Unrecorded Drug Allergy.
Lewis & Roberts represented the family of a 77 year old twice widowed mother of four who died shortly after being given a dose of Bactrim (a sulfa medication). Our client was given the medication after she had told five different doctors, nurses and EMTs that she was allergic to Sulfa medications. Our deceased client’s medical records contained numerous listings of the Sulfa drug allergy, but the allergy was not recorded in her hospital electronic medical records. The defendant doctors and nurses admitted that they never asked our client if she had any drug allergies because they “trusted” the electronic medical records to be accurate and correct. After being given the Bactrim, our deceased client began to break out in a painful rash and hives that covered 50% of her body. The defendants diagnosed our deceased client as having Stevens-Johnson Syndrome. Sulfa allergy is a leading cause of Stevens-Johnson Syndrome – a horrible and painful disease caused by allergic drug reactions. The body becomes covered with large blisters that cause tremendous loss of skin and infection. Stevens-Johnson patients are treated like burn victim because of the type of the damage to the patient’s skin. The day after receiving the Bactrim our deceased client was airlifted to another hospital for critical care burn treatment. Due to her complications, she died the next day. Even though the death certificate found the cause of death to be Stevens-Johnson Syndrome, the defendants denied that she had any reaction to the Bactrim or that the Bactrim was related to her death. The case involved over 40 depositions and expert witnesses throughout the country.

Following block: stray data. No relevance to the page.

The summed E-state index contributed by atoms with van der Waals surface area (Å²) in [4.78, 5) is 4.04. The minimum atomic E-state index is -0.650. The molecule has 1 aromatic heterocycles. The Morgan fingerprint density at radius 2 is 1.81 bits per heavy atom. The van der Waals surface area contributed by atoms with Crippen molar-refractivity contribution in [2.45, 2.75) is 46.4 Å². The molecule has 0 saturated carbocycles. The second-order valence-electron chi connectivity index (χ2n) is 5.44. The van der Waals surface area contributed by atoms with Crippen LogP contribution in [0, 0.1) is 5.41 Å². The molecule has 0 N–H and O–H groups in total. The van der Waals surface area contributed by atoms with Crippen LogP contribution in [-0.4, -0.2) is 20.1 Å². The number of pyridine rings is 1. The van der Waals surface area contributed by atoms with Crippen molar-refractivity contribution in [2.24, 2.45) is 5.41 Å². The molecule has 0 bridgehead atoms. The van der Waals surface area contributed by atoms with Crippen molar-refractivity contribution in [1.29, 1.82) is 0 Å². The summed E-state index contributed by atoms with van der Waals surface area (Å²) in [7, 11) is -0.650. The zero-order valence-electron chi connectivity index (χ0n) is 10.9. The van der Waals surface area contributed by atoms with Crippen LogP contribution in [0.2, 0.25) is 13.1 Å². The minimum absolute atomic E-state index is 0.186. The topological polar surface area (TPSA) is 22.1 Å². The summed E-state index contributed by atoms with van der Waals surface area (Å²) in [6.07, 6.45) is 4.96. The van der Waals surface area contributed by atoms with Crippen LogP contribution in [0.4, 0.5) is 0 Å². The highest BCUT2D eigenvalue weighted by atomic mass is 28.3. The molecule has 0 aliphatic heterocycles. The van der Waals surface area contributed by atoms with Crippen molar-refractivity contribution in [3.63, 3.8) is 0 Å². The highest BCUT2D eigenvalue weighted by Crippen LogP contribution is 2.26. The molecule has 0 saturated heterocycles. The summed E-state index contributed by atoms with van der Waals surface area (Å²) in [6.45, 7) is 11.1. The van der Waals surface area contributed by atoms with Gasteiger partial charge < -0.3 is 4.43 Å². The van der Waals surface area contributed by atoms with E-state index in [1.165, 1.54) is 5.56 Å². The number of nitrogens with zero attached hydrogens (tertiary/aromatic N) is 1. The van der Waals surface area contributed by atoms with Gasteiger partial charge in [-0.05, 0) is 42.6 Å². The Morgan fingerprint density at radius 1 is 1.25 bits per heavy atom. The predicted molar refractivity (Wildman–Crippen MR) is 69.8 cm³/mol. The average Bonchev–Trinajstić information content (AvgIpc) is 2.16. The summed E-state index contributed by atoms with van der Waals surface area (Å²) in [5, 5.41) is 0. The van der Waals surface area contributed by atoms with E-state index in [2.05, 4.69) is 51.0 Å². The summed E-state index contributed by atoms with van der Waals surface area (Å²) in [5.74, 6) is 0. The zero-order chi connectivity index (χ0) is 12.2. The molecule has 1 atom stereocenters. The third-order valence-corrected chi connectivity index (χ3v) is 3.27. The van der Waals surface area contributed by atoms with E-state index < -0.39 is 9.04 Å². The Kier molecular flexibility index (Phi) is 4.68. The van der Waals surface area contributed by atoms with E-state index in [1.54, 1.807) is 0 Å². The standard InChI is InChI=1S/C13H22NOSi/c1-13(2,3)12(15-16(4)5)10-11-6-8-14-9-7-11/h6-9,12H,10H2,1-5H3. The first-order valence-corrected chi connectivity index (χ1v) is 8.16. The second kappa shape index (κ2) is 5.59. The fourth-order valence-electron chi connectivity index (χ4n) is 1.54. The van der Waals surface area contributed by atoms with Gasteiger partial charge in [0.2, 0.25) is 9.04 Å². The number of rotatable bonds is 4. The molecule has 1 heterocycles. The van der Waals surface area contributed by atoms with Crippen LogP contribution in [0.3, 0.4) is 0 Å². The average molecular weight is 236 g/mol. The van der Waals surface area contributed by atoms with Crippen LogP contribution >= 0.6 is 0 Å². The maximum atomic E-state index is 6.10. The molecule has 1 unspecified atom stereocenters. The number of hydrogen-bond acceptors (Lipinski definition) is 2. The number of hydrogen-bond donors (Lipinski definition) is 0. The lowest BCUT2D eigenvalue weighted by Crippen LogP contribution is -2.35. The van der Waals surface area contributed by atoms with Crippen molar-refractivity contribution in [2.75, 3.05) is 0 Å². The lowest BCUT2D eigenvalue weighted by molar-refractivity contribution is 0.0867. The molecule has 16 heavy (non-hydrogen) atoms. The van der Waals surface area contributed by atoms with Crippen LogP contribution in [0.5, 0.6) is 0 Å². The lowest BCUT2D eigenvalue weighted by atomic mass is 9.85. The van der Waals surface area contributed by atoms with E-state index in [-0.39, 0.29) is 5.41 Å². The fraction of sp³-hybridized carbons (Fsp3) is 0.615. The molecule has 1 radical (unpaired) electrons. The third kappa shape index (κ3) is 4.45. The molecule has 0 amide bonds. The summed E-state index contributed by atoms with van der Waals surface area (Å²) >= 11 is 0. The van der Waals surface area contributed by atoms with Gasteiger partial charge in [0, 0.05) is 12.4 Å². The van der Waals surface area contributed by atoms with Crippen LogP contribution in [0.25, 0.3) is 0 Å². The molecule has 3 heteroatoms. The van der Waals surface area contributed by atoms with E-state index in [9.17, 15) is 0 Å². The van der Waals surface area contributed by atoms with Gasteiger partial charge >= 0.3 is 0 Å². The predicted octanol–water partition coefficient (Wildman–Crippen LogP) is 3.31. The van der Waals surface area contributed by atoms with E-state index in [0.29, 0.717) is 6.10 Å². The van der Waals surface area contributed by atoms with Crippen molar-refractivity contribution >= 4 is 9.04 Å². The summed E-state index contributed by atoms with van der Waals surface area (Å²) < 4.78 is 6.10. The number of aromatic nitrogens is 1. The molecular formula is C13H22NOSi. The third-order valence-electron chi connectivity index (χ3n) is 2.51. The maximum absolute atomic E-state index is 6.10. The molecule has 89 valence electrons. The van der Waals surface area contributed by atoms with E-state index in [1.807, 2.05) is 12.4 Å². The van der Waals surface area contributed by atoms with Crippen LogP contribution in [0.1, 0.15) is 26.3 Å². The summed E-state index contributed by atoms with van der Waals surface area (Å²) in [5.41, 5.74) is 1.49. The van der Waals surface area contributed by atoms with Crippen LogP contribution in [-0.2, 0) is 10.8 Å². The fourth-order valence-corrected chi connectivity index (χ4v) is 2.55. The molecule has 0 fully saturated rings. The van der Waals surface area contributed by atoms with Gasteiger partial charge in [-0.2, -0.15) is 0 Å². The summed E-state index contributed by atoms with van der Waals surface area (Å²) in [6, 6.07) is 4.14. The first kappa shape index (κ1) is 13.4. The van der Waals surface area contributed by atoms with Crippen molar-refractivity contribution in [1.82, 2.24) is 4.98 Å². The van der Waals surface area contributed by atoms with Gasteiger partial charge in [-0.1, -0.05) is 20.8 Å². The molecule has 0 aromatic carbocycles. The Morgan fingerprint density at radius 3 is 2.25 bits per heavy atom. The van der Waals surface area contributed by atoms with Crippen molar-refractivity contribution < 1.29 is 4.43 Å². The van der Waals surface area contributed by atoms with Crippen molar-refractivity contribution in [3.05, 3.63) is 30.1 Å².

Court Sanctions Ordered Against The Hospital
The case was destined for trial until Lewis & Roberts discovered that the hospital defendants had improperly hidden medical records that showed how the hospital’s admitting nurse did not record the sulfa allergy. After a court hearing on the hidden documents, the Court sanctioned the hospital defendants. The hospital defendants were then ordered to pay for additional depositions to be taken so that we could investigate the hidden documents. Moreover, the court entered an Order that the hospital defendants "knowingly and intentionally withheld" documents over 2 1/2 years into the lawsuit. The case then quickly settled when the hospital's insurance company agreed to pay a confidential amount. Mr. Dickinson had previously obtained Court sanctions against the hospital for over $25,000 based on similar tactics of not disclosing information to which we were entitled.
The case is a testament to our firm’s tenacity and dedication to obtain all of the information to which the rules allow – and how courts will not tolerate defendants’ intentional misdeeds.